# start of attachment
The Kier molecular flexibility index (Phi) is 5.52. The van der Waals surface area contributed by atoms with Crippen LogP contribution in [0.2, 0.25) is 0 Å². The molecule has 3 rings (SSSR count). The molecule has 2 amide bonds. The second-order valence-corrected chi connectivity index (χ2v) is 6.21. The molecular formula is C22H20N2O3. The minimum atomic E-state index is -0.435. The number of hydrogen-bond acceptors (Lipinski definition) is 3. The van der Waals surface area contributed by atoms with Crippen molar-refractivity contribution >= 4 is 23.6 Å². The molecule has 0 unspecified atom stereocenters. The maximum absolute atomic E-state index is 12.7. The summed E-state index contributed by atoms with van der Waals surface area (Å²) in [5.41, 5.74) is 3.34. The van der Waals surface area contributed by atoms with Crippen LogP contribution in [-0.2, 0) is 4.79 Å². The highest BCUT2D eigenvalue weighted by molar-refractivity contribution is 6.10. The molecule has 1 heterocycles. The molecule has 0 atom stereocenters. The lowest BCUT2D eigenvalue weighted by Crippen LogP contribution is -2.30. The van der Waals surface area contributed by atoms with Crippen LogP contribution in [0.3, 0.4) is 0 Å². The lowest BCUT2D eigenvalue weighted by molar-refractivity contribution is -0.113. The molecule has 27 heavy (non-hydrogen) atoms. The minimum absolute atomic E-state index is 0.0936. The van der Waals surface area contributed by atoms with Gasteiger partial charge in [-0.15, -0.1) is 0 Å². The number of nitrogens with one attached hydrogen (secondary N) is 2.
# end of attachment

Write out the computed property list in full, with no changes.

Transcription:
The Kier molecular flexibility index (Phi) is 5.52. The van der Waals surface area contributed by atoms with Crippen LogP contribution in [0.2, 0.25) is 0 Å². The molecule has 3 rings (SSSR count). The molecule has 2 amide bonds. The second-order valence-corrected chi connectivity index (χ2v) is 6.21. The molecular formula is C22H20N2O3. The minimum atomic E-state index is -0.435. The number of hydrogen-bond acceptors (Lipinski definition) is 3. The van der Waals surface area contributed by atoms with Crippen molar-refractivity contribution >= 4 is 23.6 Å². The molecule has 0 unspecified atom stereocenters. The maximum absolute atomic E-state index is 12.7. The summed E-state index contributed by atoms with van der Waals surface area (Å²) in [5.41, 5.74) is 3.34. The van der Waals surface area contributed by atoms with Crippen LogP contribution in [-0.2, 0) is 4.79 Å². The highest BCUT2D eigenvalue weighted by molar-refractivity contribution is 6.10. The molecule has 1 heterocycles. The molecule has 0 atom stereocenters. The lowest BCUT2D eigenvalue weighted by Crippen LogP contribution is -2.30. The van der Waals surface area contributed by atoms with Crippen LogP contribution in [0.3, 0.4) is 0 Å². The lowest BCUT2D eigenvalue weighted by molar-refractivity contribution is -0.113. The molecule has 27 heavy (non-hydrogen) atoms. The minimum absolute atomic E-state index is 0.0936. The van der Waals surface area contributed by atoms with Gasteiger partial charge in [-0.15, -0.1) is 0 Å². The number of nitrogens with one attached hydrogen (secondary N) is 2.